"It is very much expected to enter the planned orbit," Jaxa professor Masato Nakamura, who is in charge of the Akatsuki programme, said.
With the nozzle of the probe's main engine apparently wrecked, Jaxa reprogrammed Akatsuki to use four thrusters for an attitude-control burn to send it into an elliptical orbit of upto 300,000 km and eight to nine days long around Venus, giving it two years to observe the planet's meteorological phenomena.
Jaxa will confirm on Wednesday whether the manoeuvre succeeded or not.
Carrying six types of observation equipment, Akatsuki is designed to study the thick clouds shrouding Venus in three dimensions and how its strong winds, estimated to be faster than 360 kph, cause an atmospheric phenomenon known as super-rotation, in which the atmosphere rotates much faster than the planet.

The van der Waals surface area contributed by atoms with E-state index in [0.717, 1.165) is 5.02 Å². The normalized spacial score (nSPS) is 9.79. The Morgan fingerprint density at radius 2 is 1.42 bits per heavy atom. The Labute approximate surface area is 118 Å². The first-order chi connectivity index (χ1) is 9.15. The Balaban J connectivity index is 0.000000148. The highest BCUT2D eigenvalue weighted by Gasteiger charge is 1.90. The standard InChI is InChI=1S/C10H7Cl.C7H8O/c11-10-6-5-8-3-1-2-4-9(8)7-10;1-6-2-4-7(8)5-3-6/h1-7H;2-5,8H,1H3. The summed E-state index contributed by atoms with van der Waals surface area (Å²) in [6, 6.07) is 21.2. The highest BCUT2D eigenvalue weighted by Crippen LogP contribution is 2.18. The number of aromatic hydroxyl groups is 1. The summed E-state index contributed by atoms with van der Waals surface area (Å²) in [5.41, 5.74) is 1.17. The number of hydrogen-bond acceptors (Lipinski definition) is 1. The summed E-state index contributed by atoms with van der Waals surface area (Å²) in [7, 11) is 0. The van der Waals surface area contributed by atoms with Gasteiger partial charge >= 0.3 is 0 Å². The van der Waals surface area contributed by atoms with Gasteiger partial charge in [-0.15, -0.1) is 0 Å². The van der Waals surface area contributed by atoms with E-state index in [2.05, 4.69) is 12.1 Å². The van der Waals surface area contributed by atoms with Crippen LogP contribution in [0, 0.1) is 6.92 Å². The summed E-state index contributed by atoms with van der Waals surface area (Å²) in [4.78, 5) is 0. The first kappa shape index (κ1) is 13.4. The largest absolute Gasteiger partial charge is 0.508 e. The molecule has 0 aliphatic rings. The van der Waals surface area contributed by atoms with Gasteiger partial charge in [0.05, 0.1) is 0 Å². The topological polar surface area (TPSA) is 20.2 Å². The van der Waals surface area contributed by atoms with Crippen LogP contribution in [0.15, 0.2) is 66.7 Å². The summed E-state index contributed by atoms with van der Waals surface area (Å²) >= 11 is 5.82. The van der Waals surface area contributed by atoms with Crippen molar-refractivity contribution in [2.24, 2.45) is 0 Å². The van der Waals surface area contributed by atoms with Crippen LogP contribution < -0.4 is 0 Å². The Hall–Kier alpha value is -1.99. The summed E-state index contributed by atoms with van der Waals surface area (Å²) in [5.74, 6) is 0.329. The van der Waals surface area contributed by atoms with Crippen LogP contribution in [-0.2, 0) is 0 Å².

The probe was launched in May 2010 by an H-IIA rocket. After failing to achieve orbit around Venus, Jaxa let the probe orbit the sun and adjusted its path in 2011 and this year to prepare for Monday's second attempt.
Despite being exposed to more heat and radiation from the sun than it was designed to withstand, no damage has so far been detected to Akatsuki's equipment.